When it comes to preparing teachers for the classroom, Idaho colleges and universities get a “D” grade, according to a Washington, D.C.-based group.
The new National Council on Teacher Quality report found Idaho teacher education programs lacking in several areas. Among the findings:
- Idaho isn’t selective enough. Only 22 percent of the state’s teacher education programs restrict admissions to the top half of college-bound students. Nationally, the average is 28 percent.
- Reading programs fail to measure up. Only a quarter of the state’s elementary instruction programs teach what the report calls “effective, scientifically based reading instruction.” The national average is 29 percent.
- Idaho’s special education teaching certificate, covering kindergarten through 12th grade, fails to note differences between working with elementary and secondary students.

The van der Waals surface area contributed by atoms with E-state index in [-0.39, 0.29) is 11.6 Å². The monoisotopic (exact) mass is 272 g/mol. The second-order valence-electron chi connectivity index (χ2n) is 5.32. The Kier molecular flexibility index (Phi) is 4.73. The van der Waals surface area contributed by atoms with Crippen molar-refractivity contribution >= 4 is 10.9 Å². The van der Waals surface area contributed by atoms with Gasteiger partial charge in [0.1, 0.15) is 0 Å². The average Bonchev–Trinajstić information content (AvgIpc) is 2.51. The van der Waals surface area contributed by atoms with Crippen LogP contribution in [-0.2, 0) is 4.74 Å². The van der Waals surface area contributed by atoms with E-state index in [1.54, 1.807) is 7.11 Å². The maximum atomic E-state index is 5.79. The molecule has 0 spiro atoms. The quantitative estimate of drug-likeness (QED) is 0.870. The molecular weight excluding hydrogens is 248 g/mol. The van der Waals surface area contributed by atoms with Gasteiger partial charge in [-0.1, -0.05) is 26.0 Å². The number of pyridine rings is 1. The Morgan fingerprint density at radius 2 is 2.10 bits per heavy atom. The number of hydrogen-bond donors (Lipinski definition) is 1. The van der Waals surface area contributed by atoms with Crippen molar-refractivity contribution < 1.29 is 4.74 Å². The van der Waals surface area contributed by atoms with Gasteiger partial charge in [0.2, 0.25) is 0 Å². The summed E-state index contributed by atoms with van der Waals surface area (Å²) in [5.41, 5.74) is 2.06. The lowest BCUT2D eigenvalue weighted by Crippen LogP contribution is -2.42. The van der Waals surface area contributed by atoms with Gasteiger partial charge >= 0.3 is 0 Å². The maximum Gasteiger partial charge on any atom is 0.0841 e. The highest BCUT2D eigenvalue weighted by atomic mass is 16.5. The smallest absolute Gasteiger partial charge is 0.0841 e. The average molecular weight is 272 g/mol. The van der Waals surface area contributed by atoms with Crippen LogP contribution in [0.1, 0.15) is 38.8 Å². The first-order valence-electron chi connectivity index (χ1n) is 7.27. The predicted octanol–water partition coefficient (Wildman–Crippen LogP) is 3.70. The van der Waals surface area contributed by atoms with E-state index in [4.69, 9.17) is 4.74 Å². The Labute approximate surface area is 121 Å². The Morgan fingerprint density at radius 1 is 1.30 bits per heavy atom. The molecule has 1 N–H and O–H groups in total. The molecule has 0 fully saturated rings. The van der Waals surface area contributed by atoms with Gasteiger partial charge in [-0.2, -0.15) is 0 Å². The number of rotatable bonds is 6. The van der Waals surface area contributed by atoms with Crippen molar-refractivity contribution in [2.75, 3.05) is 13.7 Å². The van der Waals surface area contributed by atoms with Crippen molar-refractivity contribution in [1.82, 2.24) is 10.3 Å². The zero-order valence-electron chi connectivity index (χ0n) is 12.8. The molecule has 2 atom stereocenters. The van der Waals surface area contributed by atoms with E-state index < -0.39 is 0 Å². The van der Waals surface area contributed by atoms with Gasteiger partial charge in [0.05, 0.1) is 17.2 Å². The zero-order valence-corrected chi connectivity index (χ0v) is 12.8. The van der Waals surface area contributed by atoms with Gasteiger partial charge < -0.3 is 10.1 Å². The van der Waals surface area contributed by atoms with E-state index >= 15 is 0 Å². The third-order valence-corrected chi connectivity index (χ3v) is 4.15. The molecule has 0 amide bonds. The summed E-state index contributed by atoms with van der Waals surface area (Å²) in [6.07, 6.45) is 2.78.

Not all the news is bad, however.
Only a quarter of Idaho’s education programs provide elementary math training that, according to the report, “mirrors the practices of higher performing nations such as Singapore and South Korea.” Still, Idaho’s 25 percent exceeds the national average of 19 percent.
Meanwhile, Boise State University received some praise from the council. Its undergraduate program in secondary instruction made the council’s honor roll, joining 83 other colleges nationally.
Now, let’s put Idaho’s overall “D” grade in context.
Nine other states and the District of Columbia received identical marks. California, Illinois and Utah were among other states receiving “D’s.”
Nine states scored below Idaho, including neighboring Oregon, Nevada, Wyoming and Montana.
And among the 31 states that scored better than Idaho, none received better than a B-minus.
No one can accuse the council of grading on a curve.
Disclosure: Idaho Education News is housed under Boise State University’s College of Education, and its staff members are BSU employees.